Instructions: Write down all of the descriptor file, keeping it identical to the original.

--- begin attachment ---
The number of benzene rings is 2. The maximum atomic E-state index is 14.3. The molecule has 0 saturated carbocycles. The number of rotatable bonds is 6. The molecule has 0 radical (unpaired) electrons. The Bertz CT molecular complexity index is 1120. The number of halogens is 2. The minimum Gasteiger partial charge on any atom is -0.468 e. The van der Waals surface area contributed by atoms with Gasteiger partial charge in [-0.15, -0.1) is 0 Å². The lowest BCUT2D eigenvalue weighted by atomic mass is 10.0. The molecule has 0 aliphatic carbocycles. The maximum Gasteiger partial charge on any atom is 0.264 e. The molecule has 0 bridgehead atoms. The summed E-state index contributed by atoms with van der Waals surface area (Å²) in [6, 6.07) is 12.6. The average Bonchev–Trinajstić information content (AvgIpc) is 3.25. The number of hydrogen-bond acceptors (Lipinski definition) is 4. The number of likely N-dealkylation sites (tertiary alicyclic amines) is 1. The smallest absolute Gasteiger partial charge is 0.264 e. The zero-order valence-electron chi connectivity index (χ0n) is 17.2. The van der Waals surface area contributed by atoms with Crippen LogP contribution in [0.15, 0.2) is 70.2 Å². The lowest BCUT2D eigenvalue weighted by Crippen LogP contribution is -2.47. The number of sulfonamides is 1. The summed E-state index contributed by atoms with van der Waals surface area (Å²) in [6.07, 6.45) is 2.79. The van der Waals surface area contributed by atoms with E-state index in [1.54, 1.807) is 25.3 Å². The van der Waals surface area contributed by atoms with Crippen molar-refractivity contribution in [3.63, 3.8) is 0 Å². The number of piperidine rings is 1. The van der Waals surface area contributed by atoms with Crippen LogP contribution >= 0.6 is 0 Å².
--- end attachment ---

The number of benzene rings is 2. The maximum atomic E-state index is 14.3. The molecule has 0 saturated carbocycles. The number of rotatable bonds is 6. The molecule has 0 radical (unpaired) electrons. The Bertz CT molecular complexity index is 1120. The number of halogens is 2. The minimum Gasteiger partial charge on any atom is -0.468 e. The van der Waals surface area contributed by atoms with Gasteiger partial charge in [-0.15, -0.1) is 0 Å². The lowest BCUT2D eigenvalue weighted by atomic mass is 10.0. The molecule has 0 aliphatic carbocycles. The maximum Gasteiger partial charge on any atom is 0.264 e. The molecule has 0 bridgehead atoms. The summed E-state index contributed by atoms with van der Waals surface area (Å²) in [6, 6.07) is 12.6. The average Bonchev–Trinajstić information content (AvgIpc) is 3.25. The number of hydrogen-bond acceptors (Lipinski definition) is 4. The number of likely N-dealkylation sites (tertiary alicyclic amines) is 1. The smallest absolute Gasteiger partial charge is 0.264 e. The zero-order valence-electron chi connectivity index (χ0n) is 17.2. The van der Waals surface area contributed by atoms with Crippen LogP contribution in [0.15, 0.2) is 70.2 Å². The lowest BCUT2D eigenvalue weighted by Crippen LogP contribution is -2.47. The number of sulfonamides is 1. The summed E-state index contributed by atoms with van der Waals surface area (Å²) in [6.07, 6.45) is 2.79. The van der Waals surface area contributed by atoms with E-state index in [1.54, 1.807) is 25.3 Å². The van der Waals surface area contributed by atoms with Crippen molar-refractivity contribution in [3.63, 3.8) is 0 Å². The number of piperidine rings is 1. The van der Waals surface area contributed by atoms with Crippen LogP contribution >= 0.6 is 0 Å².